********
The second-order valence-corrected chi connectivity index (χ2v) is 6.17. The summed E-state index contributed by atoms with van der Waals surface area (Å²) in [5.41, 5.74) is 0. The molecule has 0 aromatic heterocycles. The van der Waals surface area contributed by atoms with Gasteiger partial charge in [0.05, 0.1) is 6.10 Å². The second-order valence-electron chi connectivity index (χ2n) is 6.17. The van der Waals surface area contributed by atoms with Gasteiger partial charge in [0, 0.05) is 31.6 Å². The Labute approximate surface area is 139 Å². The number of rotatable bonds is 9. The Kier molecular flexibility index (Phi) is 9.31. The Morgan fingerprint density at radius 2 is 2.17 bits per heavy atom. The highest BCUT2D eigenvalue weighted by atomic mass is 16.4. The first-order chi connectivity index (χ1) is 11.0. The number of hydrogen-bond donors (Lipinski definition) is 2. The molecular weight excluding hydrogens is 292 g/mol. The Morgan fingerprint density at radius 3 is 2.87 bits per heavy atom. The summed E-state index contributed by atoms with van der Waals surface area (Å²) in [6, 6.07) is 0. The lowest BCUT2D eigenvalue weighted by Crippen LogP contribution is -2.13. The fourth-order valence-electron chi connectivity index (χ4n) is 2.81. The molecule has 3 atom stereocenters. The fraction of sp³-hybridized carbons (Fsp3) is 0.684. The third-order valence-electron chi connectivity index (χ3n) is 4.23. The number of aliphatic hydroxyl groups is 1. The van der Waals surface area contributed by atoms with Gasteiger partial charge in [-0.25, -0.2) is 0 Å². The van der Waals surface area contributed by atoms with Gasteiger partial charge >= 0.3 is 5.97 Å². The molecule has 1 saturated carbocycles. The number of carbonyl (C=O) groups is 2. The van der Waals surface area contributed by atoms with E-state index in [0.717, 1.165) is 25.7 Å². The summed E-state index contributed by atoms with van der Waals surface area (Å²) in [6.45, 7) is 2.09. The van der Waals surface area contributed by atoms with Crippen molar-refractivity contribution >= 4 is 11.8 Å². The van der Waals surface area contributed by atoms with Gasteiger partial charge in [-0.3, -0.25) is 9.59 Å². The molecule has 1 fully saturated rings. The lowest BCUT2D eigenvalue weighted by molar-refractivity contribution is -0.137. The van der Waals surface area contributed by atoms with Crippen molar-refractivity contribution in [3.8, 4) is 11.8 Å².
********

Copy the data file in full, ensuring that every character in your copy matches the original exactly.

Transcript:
The second-order valence-corrected chi connectivity index (χ2v) is 6.17. The summed E-state index contributed by atoms with van der Waals surface area (Å²) in [5.41, 5.74) is 0. The molecule has 0 aromatic heterocycles. The van der Waals surface area contributed by atoms with Gasteiger partial charge in [0.05, 0.1) is 6.10 Å². The second-order valence-electron chi connectivity index (χ2n) is 6.17. The van der Waals surface area contributed by atoms with Gasteiger partial charge in [0, 0.05) is 31.6 Å². The Labute approximate surface area is 139 Å². The number of rotatable bonds is 9. The Kier molecular flexibility index (Phi) is 9.31. The Morgan fingerprint density at radius 2 is 2.17 bits per heavy atom. The highest BCUT2D eigenvalue weighted by atomic mass is 16.4. The first-order chi connectivity index (χ1) is 11.0. The number of hydrogen-bond donors (Lipinski definition) is 2. The molecular weight excluding hydrogens is 292 g/mol. The Morgan fingerprint density at radius 3 is 2.87 bits per heavy atom. The summed E-state index contributed by atoms with van der Waals surface area (Å²) in [6, 6.07) is 0. The lowest BCUT2D eigenvalue weighted by Crippen LogP contribution is -2.13. The fourth-order valence-electron chi connectivity index (χ4n) is 2.81. The molecule has 3 atom stereocenters. The fraction of sp³-hybridized carbons (Fsp3) is 0.684. The third-order valence-electron chi connectivity index (χ3n) is 4.23. The number of aliphatic hydroxyl groups is 1. The van der Waals surface area contributed by atoms with Gasteiger partial charge in [-0.25, -0.2) is 0 Å². The van der Waals surface area contributed by atoms with Gasteiger partial charge >= 0.3 is 5.97 Å². The molecule has 1 saturated carbocycles. The number of carbonyl (C=O) groups is 2. The van der Waals surface area contributed by atoms with E-state index in [0.717, 1.165) is 25.7 Å². The summed E-state index contributed by atoms with van der Waals surface area (Å²) in [6.45, 7) is 2.09. The van der Waals surface area contributed by atoms with Crippen molar-refractivity contribution >= 4 is 11.8 Å². The van der Waals surface area contributed by atoms with Gasteiger partial charge in [-0.3, -0.25) is 9.59 Å². The molecule has 1 fully saturated rings. The lowest BCUT2D eigenvalue weighted by molar-refractivity contribution is -0.137. The van der Waals surface area contributed by atoms with Crippen molar-refractivity contribution in [3.8, 4) is 11.8 Å².